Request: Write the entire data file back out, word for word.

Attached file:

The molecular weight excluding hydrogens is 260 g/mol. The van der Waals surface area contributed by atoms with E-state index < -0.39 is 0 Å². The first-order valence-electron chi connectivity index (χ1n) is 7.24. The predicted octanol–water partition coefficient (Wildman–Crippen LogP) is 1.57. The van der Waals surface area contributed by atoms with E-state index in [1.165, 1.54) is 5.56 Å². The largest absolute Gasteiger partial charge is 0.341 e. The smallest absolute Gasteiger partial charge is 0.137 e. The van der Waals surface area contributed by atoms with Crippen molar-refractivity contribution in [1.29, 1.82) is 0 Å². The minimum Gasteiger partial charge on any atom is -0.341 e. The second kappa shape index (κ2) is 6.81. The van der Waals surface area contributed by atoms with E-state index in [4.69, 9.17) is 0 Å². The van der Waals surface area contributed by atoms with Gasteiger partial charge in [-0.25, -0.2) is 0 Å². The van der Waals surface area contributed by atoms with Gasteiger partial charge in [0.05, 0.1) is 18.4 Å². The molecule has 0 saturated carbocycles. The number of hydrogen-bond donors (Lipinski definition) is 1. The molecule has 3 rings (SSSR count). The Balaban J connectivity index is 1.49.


The molecular weight excluding hydrogens is 260 g/mol. The van der Waals surface area contributed by atoms with E-state index < -0.39 is 0 Å². The first-order valence-electron chi connectivity index (χ1n) is 7.24. The predicted octanol–water partition coefficient (Wildman–Crippen LogP) is 1.57. The van der Waals surface area contributed by atoms with E-state index in [1.165, 1.54) is 5.56 Å². The largest absolute Gasteiger partial charge is 0.341 e. The smallest absolute Gasteiger partial charge is 0.137 e. The van der Waals surface area contributed by atoms with Crippen molar-refractivity contribution in [1.29, 1.82) is 0 Å². The minimum Gasteiger partial charge on any atom is -0.341 e. The second kappa shape index (κ2) is 6.81. The van der Waals surface area contributed by atoms with E-state index in [4.69, 9.17) is 0 Å². The van der Waals surface area contributed by atoms with Gasteiger partial charge in [-0.25, -0.2) is 0 Å². The van der Waals surface area contributed by atoms with Gasteiger partial charge in [0.05, 0.1) is 18.4 Å². The molecule has 0 saturated carbocycles. The number of hydrogen-bond donors (Lipinski definition) is 1. The molecule has 3 rings (SSSR count). The Balaban J connectivity index is 1.49.